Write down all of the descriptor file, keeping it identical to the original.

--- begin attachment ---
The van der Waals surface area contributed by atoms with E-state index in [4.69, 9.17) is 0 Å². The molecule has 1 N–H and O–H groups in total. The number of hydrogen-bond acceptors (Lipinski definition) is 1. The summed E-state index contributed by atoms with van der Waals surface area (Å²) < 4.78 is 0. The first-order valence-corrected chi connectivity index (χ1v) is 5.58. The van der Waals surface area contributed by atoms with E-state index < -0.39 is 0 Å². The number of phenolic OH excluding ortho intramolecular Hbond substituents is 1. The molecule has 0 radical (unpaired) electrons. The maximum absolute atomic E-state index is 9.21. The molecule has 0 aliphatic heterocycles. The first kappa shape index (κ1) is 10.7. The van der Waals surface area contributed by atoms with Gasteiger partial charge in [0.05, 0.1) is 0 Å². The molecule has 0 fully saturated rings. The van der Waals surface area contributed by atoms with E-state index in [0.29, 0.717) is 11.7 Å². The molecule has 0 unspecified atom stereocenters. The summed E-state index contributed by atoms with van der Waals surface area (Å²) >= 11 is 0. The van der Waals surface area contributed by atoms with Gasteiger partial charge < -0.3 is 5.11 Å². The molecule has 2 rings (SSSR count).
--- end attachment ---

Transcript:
The van der Waals surface area contributed by atoms with E-state index in [4.69, 9.17) is 0 Å². The molecule has 1 N–H and O–H groups in total. The number of hydrogen-bond acceptors (Lipinski definition) is 1. The summed E-state index contributed by atoms with van der Waals surface area (Å²) < 4.78 is 0. The first-order valence-corrected chi connectivity index (χ1v) is 5.58. The van der Waals surface area contributed by atoms with E-state index < -0.39 is 0 Å². The number of phenolic OH excluding ortho intramolecular Hbond substituents is 1. The molecule has 0 radical (unpaired) electrons. The maximum absolute atomic E-state index is 9.21. The molecule has 0 aliphatic heterocycles. The first kappa shape index (κ1) is 10.7. The van der Waals surface area contributed by atoms with Gasteiger partial charge in [0.05, 0.1) is 0 Å². The molecule has 0 fully saturated rings. The van der Waals surface area contributed by atoms with E-state index in [0.29, 0.717) is 11.7 Å². The molecule has 0 unspecified atom stereocenters. The summed E-state index contributed by atoms with van der Waals surface area (Å²) >= 11 is 0. The van der Waals surface area contributed by atoms with Gasteiger partial charge < -0.3 is 5.11 Å². The molecule has 2 rings (SSSR count).